156. 156. Thank you
  157. 157. Jiyoung Ahn, PhD, RD Associate Professor Dept. of Population Health NYU School of Medicine Early Age Onset Colorectal Cancer Summit, March 2005 Gut Microbiome, Fiber Intake, and Risk of Colorectal Cancer
  158. 158. 16 3 Human microbiome • Human microbiome, totality of human microbiota. • Our understanding of microbiome has been limited. • Bacterial DNA sequencing opened new possibility to study microbiome comprehensively and accurately. Ahn et al, Cancer Cause and Control, 2012
  159. 159. 16 4 World Health Organization Group 1 infectious agents that cause cancer Bacteria Helicobacter pylori (H. pylori) Viruses Epstein-Barr Virus (EBV) Hepatitis B Virus (HBV) Hepatitis C Virus (HCV) Human Herpesvirus 8 (HHV-8) Human Immunodeficiency Virus (HIV) Human Papillomavirus (HPV) Human T-Cell Lymphotrophic/Leukemia Virus Type 1 (HTLV-1)
  160. 160. 16 5 • Recently completed study of microbiome and colorectal cancer - published in Journal of National Cancer Institute • Large scale on-going effort on - NYU Human Microbiome Study Cohort Overview of talk
  161. 161. 16 6 Gut microbiome and CRC • Gut microbiome plays key roles in inflammation and in the breakdown of otherwise indigestible food compounds, such as fiber. • Animal studies (Infect Immun 1998, mBio 2013) - mice develops fewer colon tumors under germ-free conditions - fecal transplant from CRC mice results in tumor formation • Systematic epidemiologic surveys of gut microbiome with cases and controls are lacking. • We tested the hypothesis that altered gut microbiome is associated with risk of CRC.
  162. 162. 16 7 • Hospital based case-control study - 47 CRC cases and 94 non-cancer controls - recruited 3 hospitals in Washington DC area - matched by age, gender, and BMI • Diet and demographic questionnaires • In-home 2 day fecal collection • 16s rRNA gene sequencing microbiome assay Study Design
  163. 163. 16 8 Microbiome Assay and Data Analysis - Compared overall gut microbiome diversity and microbial taxa abundances in CRC cases and controls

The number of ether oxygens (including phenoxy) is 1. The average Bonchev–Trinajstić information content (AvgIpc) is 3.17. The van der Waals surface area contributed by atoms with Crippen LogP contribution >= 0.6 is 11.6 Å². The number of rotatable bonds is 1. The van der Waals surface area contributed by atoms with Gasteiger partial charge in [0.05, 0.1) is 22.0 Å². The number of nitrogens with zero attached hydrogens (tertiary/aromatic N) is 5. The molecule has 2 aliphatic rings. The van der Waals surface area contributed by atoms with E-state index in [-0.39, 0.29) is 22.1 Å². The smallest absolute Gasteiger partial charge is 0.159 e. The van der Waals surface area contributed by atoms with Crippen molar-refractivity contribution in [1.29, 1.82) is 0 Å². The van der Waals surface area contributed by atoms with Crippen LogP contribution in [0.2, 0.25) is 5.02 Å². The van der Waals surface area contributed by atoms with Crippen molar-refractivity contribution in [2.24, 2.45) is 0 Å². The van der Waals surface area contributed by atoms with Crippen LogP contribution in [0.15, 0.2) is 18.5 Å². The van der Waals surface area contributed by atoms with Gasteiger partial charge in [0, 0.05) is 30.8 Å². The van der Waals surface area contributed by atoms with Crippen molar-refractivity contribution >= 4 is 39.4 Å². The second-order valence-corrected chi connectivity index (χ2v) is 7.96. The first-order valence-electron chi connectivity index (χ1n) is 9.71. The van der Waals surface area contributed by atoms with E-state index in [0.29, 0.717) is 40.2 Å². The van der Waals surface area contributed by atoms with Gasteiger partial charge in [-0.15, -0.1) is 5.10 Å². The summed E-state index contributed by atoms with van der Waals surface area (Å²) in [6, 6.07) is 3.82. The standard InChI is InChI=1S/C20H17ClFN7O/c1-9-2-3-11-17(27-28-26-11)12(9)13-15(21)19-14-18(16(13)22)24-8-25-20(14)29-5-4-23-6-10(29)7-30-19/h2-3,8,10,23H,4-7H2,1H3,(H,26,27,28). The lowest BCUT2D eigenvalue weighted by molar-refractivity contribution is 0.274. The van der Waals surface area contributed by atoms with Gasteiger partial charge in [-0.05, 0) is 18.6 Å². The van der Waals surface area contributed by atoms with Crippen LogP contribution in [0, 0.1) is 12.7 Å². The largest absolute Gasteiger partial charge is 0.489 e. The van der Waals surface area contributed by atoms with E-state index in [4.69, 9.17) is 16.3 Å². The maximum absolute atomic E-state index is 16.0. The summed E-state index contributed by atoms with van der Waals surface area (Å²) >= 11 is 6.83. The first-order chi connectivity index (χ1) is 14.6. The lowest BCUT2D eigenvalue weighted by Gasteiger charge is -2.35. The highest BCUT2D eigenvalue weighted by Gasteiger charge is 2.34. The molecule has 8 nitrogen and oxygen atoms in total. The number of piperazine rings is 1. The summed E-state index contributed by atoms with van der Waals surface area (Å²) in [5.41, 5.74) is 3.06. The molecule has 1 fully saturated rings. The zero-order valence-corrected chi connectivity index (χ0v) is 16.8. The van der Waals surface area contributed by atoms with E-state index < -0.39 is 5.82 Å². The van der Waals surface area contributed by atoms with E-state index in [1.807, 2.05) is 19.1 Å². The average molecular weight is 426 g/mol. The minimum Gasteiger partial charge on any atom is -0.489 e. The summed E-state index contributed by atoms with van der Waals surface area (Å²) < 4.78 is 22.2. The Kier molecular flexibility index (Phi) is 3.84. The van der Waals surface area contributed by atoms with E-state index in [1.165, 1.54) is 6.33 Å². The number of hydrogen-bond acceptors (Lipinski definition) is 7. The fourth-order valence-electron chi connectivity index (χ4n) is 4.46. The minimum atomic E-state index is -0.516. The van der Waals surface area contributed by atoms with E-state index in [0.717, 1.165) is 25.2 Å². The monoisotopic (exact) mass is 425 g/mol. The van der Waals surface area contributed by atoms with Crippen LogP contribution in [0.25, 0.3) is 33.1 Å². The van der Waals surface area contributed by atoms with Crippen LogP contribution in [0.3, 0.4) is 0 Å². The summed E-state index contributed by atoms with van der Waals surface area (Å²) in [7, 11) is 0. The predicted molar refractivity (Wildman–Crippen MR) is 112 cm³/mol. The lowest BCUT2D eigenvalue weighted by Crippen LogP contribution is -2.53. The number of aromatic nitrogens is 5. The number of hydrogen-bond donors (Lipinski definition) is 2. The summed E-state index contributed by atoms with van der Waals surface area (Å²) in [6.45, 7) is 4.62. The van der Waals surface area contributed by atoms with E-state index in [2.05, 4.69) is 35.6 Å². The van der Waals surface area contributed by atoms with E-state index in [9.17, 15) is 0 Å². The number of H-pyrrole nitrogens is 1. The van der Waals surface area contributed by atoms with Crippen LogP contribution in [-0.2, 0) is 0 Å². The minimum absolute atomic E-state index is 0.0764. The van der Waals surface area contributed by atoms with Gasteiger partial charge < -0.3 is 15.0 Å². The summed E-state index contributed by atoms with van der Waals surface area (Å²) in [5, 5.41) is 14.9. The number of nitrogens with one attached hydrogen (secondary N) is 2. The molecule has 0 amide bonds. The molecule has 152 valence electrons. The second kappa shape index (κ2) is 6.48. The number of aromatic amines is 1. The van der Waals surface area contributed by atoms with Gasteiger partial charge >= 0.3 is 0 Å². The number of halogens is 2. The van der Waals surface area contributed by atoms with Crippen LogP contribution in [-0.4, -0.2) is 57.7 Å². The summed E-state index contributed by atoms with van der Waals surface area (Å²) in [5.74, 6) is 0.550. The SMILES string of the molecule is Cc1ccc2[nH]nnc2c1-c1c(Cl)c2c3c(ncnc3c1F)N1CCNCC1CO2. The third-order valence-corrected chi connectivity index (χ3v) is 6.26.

164. 164. 16 9 Inter-individual variability of gut microbiome Ahn et al, JNCI, 2013 20 different health subjects
  165. 165. 17 0 Gut microbiome diversity in CRC and controls 500 1000 1500 2000 2500 3000 6 7 8 9 Shannon Index in Colorectal Cancer Cases and Controls Sequences Per Sample ShannonIndex Controls Cases Less diverse in cases than in controls Ahn et al, JNCI, 2013 P = 0.02
  166. 166. 17 1 Taxonomic differences in CRC and controls Case Cont Ahn et al, JNCI, 2013
  167. 167. 17 2 Fusobacterium increases CRC risk • Multivariate OR=3.74, p=0.0035. • Fusobacterium is gram negative inflammatory bacteria. • Consistent with our result, two studies reported that Fusobacterium is enriched in human colorectal cancer tissue compared to adjacent normal tissue (Genome Research 2012 and Science 2013). Ahn et al, JNCI, 2013
  168. 168. 17 3 Clostridia decreases in CRC patients • Clostridia depleted in CRC cases (Multivariate OR = 0.8, P=0.005). • Clostridia ferment dietary fiber to short chain fatty acid (butyrate), anti-carcinogenic components. Ahn et al, JNCI, 2013
  169. 169. 17 4 High fiber intake decreases CRC risk 0.6 0.7 0.8 0.9 1 1.1 CRC Risk <15 g/day, 15-20 g/day, 20-24 g/day, 24-30 g/day 30+ g/day Dietary Fiber Intakes Lancet 2003, JAMA 2005 • Non-digestible plant component of complex carbohydrates
  170. 170. 17 5 Low Fiber Intake High fiber intake and high clostridia High Fiber Intake High fiber intake - for high vs. low Clostridia: multivariate OR=1.24 (p=0.009) Domminiani et al, PLOS ONE, 2015 Clostridia Overall diversity Genera (unsupervised clustering)
  171. 171. 17 6 Summary • CRC risk was associated - with decreased gut microbiome diversity; - increased presence of Fusobacterium; - depletion of fiber–fermenting Clostridia. • High fiber intake  Clostridia  CRC.
  172. 172. 17 7 NYU Human Microbiome Cohort: Human Microbiome and Colorectal Tumor (HMAC) Study (supported by Dept. Population Health, NYU Cancer Institute, and NCI) Ongoing Recruitment (~ 500 recruited, 3000 planned) - GI clinic and colonoscopy centers at NYULMC and other 3 sites in US. - Fecal/oral/tissue sample collection - Comprehensive diet/demographic questionnaires - Detailed clinical and pathology information Follow up for future tumor assessment - Annual follow up questionnaire and medical chart verification